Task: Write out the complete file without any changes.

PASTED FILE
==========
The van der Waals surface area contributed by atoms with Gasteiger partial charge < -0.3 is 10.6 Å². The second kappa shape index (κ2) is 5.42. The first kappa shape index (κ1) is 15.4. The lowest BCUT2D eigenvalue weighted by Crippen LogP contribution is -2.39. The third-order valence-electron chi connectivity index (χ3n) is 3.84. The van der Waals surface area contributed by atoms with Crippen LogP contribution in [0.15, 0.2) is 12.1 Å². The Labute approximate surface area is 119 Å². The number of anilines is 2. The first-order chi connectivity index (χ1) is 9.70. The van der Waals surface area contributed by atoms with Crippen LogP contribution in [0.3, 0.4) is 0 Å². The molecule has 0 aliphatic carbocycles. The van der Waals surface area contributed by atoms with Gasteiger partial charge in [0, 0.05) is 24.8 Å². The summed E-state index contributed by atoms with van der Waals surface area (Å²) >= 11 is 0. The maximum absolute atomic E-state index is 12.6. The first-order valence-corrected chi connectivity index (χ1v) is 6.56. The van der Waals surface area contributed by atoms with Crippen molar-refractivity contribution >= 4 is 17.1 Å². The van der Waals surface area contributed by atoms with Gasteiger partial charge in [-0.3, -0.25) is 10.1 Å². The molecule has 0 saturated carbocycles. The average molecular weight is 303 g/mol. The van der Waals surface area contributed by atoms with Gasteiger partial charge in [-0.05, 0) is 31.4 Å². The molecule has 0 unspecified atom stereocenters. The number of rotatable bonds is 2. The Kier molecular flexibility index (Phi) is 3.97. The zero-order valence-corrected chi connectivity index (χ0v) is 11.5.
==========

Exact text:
The van der Waals surface area contributed by atoms with Gasteiger partial charge < -0.3 is 10.6 Å². The second kappa shape index (κ2) is 5.42. The first kappa shape index (κ1) is 15.4. The lowest BCUT2D eigenvalue weighted by Crippen LogP contribution is -2.39. The third-order valence-electron chi connectivity index (χ3n) is 3.84. The van der Waals surface area contributed by atoms with Crippen LogP contribution in [0.15, 0.2) is 12.1 Å². The Labute approximate surface area is 119 Å². The number of anilines is 2. The first-order chi connectivity index (χ1) is 9.70. The van der Waals surface area contributed by atoms with Crippen LogP contribution in [0.3, 0.4) is 0 Å². The molecule has 0 aliphatic carbocycles. The van der Waals surface area contributed by atoms with Gasteiger partial charge in [0, 0.05) is 24.8 Å². The summed E-state index contributed by atoms with van der Waals surface area (Å²) >= 11 is 0. The maximum absolute atomic E-state index is 12.6. The first-order valence-corrected chi connectivity index (χ1v) is 6.56. The van der Waals surface area contributed by atoms with Crippen molar-refractivity contribution >= 4 is 17.1 Å². The van der Waals surface area contributed by atoms with Gasteiger partial charge in [-0.3, -0.25) is 10.1 Å². The molecule has 0 saturated carbocycles. The average molecular weight is 303 g/mol. The van der Waals surface area contributed by atoms with Gasteiger partial charge in [-0.05, 0) is 31.4 Å². The molecule has 0 unspecified atom stereocenters. The number of rotatable bonds is 2. The Kier molecular flexibility index (Phi) is 3.97. The zero-order valence-corrected chi connectivity index (χ0v) is 11.5.